Throughout Massachusetts, artists carry on and revitalize deeply rooted traditions that take many expressive forms—from Native American basketry to Yankee wooden boats, Armenian lace, Chinese seals, Puerto Rican santos, and Irish music and dance. These keepers of tradition are recognized in their communities as outstanding practitioners of craft, music, dance, and sacred arts. Yet much of this work is hidden to the public at large, remaining essentially unknown beyond the local community in which it flourishes.
This beautifully illustrated volume celebrates and shares the work of a wide array of these living artists. Passed down from person to person within both long-settled and new immigrant communities, traditional art involves the shaping of deeply held cultural values into meaningful artistic forms. Keepers of Tradition presents material drawn from eight years of intensive field research by folklorists at the Massachusetts Cultural Council—an investigation that has taken researchers into the homes, kitchens, workshops, dance halls, places of worship, parade routes, and festival sites where traditional art is produced, used, valued, and displayed.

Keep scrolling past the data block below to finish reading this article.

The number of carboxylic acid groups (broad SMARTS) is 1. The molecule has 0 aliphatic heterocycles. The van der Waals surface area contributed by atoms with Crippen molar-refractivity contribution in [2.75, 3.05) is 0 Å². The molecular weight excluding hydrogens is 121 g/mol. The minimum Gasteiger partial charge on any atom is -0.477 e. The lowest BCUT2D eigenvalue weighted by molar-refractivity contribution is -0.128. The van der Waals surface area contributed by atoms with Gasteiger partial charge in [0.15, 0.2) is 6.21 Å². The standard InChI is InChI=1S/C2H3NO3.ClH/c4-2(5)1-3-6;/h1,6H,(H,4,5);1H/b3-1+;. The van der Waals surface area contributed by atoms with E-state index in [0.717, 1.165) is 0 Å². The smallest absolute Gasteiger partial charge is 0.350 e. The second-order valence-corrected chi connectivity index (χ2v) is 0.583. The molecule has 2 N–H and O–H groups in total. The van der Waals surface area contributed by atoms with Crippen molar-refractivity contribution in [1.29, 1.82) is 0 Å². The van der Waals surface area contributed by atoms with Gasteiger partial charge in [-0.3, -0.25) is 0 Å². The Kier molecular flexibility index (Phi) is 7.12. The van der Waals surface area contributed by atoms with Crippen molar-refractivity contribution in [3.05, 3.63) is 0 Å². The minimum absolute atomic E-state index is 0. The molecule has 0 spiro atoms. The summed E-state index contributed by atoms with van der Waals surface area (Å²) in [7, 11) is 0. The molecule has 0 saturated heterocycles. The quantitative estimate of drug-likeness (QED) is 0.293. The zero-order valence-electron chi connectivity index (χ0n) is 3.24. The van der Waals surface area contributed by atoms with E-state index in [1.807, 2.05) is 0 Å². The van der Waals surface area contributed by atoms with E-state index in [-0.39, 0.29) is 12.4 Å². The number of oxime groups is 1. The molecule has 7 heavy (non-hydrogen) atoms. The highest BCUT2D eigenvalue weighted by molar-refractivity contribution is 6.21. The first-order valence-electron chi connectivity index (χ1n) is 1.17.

Featuring more than sixty artists from communities across the state, Keepers of Tradition showcases high levels of mastery in diverse media—the uniformity and handiness of a Nantucket Lightship basket, the Native quill work on a tobacco pouch, the vibrant colors and textures of a Caribbean Carnival costume, the exquisite gestures of Cambodian dance. At the same time, the text describes the deeply personal and cultural context for each piece of work.
This volume is published in conjunction with an exhibition of the same name, organized by the Massachusetts Cultural Council and the National Heritage Museum in Lexington, Massachusetts, and on view there from May 2008 through February 2009.